GOCA announces Citizen of the Year -- Gazette.Net


Civic Association will honor award winners March 3

by Terri Hogan

Staff Writer

Each year, the Greater Olney Civic Association (GOCA) recognizes individuals, businesses and organizations that make the community a better place.

“Olney has been recognized nationally a number of times in recent years for the great community it is, and that is no accident,” said Helene Rosenheim, co-chair of GOCA’s awards committee. “Olney continues to be this amazing place without the benefit of a local government to foster our growth. We have been lucky to have a raft of residents, organizations and business owners and operators who don’t sit back and assume the other guy will do the things it takes to make a great community.”

Arnold “Arnie” Gordon, a dedicated civic activist, is not one to sit back. For his tireless efforts, he has been named this year’s Howard J. Garber GOCA Citizen of the Year.

Gordon and other GOCA Award winners will be honored at GOCA’s 2013 Awards Ceremony on March 3 at Longwood Recreation Center, 19300 Georgia Ave. in Brookeville. A reception begins at 2 p.m., and the awards will be presented at 3 p.m. Several elected officials and community leaders will attend. The public is invited and encouraged to attend.

During the past year, Gordon led the effort to dedicate the playground in Norbeck Meadows Park in honor of GOCA founder and beloved community leader Ron Berger.

“Without Arnie’s tireless effort, this playground dedication would simply not have occurred,” said Matt Zaborsky, co-chairman of the GOCA Awards Committee.

“Arnie is an excellent choice for Citizen of the Year,” GOCA President Barbara Falcigno agreed. “He worked tirelessly with the Parks Foundation to rename the playground in honor of Ron Berger. He organized a beautiful naming ceremony that included many residents, elected officials and even beautiful weather. Years of civic activism give Arnie the experience to know how to get things done. He is a true asset to the Olney community.”

Gordon, 74, said he was elated to be named GOCA’s Citizen of the Year. He received a Contribution to the Community Award from the organization in 2008.

“I’m so proud that I am not even going to my grandchild’s birthday,” he said. “Of course my family understands and thinks this is a big deal. I didn’t seek this but am glad that people recognize that I made a contribution.”

Gordon said he was determined to get the playground dedicated of the respect for Berger’s commitment to the community, as a founder of both GOCA and the Norbeck Meadows Civic Association.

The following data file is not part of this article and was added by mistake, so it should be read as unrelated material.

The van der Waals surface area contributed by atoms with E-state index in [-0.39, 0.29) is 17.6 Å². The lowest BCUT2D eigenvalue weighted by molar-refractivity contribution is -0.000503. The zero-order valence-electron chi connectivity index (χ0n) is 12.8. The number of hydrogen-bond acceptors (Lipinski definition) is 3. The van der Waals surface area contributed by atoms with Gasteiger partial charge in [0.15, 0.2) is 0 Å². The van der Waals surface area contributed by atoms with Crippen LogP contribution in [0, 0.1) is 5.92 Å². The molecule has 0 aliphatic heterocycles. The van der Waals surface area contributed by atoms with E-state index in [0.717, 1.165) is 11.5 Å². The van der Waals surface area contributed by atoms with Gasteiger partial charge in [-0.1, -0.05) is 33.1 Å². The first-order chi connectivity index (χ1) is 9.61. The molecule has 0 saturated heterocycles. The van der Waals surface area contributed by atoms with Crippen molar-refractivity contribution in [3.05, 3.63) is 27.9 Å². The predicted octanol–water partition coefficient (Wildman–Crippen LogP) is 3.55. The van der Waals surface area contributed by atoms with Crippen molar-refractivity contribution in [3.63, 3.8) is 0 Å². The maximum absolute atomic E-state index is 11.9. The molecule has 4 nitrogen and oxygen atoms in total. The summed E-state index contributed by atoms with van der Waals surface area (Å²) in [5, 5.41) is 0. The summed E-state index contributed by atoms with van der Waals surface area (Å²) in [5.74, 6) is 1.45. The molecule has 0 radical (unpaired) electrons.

“He was always the one you asked if something was legal or illegal, proper or improper,” Gordon said. “He was the community archive, and even during his struggle with cancer, he continued to attend meetings as long as he could.”

Gordon is in his 11th year as president of the Norbeck Meadows Civic Association and has been a GOCA delegate the past 12 years. He also is a former president of the Montgomery County Civic Federation.

Gordon’s pther civic involvement includes founding Boy Scout Troop 757, and running for state delegate in 2002. He was the Legislative District 19 coordinator for the O’Malley/Brown ticket the past two elections.

Following his retirement in 1989 as a senior executive with the Internal Revenue Service after 26 years in the government, Gordon and his wife Bunnie traveled to Kenya and Cairo, where he helped computerize income tax systems. He returned to the U.S. in 1995 after following a bout with prostate cancer and has been consulting since.

He currently chairs the State Property Tax Assessment Appeals Board for the county, a position he has held since 2008. He has served on the Montgomery County Victims Advisory Board and as a victims’ advocate in the district court.

He says he is involved because he wants to make sure that the community is protected from expenses due to miscalculations and errors.

“In an area which has the most educated populace in the country, there are many people who don’t know what’s going on in our local government,” he said. “You have got to be active and alert. We don’t have money to fight it, just each other.”

He said he understands that “soccer moms” and other young people don’t have the time to get involved, but he is at an age where he has the time and knowledge to do these things.

“There are a lot of people that make me look good, including Ron Berger, Matt Zaborsky and Barbara Falcigno,” he said. “But most importantly, my wife of nearly 50 years, Bunnie.”

Rosenheim said GOCA recognized early on in its existence the value of taking time to recognize those such as Gordon who give so much to Olney and of providing the community with an opportunity to say thank you publicly through its awards ceremony.

“Just as they say it takes a village to raise a child, it takes all of us working together to make a community and I think this year’s recipients reflect that range of individuals and organizations that have made a real difference to our community,” she said.